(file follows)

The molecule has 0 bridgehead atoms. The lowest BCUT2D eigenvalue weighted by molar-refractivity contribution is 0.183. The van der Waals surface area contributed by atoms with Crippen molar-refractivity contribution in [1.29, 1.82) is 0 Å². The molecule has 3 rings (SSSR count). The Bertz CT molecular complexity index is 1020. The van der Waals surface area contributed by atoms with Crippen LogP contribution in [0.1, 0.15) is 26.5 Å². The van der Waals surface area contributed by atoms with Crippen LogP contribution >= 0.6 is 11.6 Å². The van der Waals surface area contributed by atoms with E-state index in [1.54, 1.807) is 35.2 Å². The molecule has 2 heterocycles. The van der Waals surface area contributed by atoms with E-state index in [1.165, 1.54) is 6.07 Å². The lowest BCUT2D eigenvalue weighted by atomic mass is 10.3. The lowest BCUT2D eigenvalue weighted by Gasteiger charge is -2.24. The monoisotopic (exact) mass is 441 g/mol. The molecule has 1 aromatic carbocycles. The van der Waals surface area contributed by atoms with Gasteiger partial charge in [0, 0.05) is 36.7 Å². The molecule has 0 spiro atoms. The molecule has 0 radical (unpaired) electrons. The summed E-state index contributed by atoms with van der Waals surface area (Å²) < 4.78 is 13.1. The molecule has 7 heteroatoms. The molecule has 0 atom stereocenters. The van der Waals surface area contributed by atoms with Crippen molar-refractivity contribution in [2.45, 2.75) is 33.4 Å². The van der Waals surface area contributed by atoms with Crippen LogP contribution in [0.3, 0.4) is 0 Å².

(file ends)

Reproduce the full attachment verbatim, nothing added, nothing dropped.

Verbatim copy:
The molecule has 0 bridgehead atoms. The lowest BCUT2D eigenvalue weighted by molar-refractivity contribution is 0.183. The van der Waals surface area contributed by atoms with Crippen molar-refractivity contribution in [1.29, 1.82) is 0 Å². The molecule has 3 rings (SSSR count). The Bertz CT molecular complexity index is 1020. The van der Waals surface area contributed by atoms with Crippen LogP contribution in [0.1, 0.15) is 26.5 Å². The van der Waals surface area contributed by atoms with Crippen LogP contribution >= 0.6 is 11.6 Å². The van der Waals surface area contributed by atoms with E-state index in [1.54, 1.807) is 35.2 Å². The molecule has 2 heterocycles. The van der Waals surface area contributed by atoms with E-state index in [1.165, 1.54) is 6.07 Å². The lowest BCUT2D eigenvalue weighted by atomic mass is 10.3. The lowest BCUT2D eigenvalue weighted by Gasteiger charge is -2.24. The monoisotopic (exact) mass is 441 g/mol. The molecule has 1 aromatic carbocycles. The van der Waals surface area contributed by atoms with Gasteiger partial charge in [0, 0.05) is 36.7 Å². The molecule has 0 spiro atoms. The molecule has 0 radical (unpaired) electrons. The summed E-state index contributed by atoms with van der Waals surface area (Å²) < 4.78 is 13.1. The molecule has 7 heteroatoms. The molecule has 0 atom stereocenters. The van der Waals surface area contributed by atoms with Crippen molar-refractivity contribution in [2.45, 2.75) is 33.4 Å². The van der Waals surface area contributed by atoms with Crippen LogP contribution in [0.3, 0.4) is 0 Å².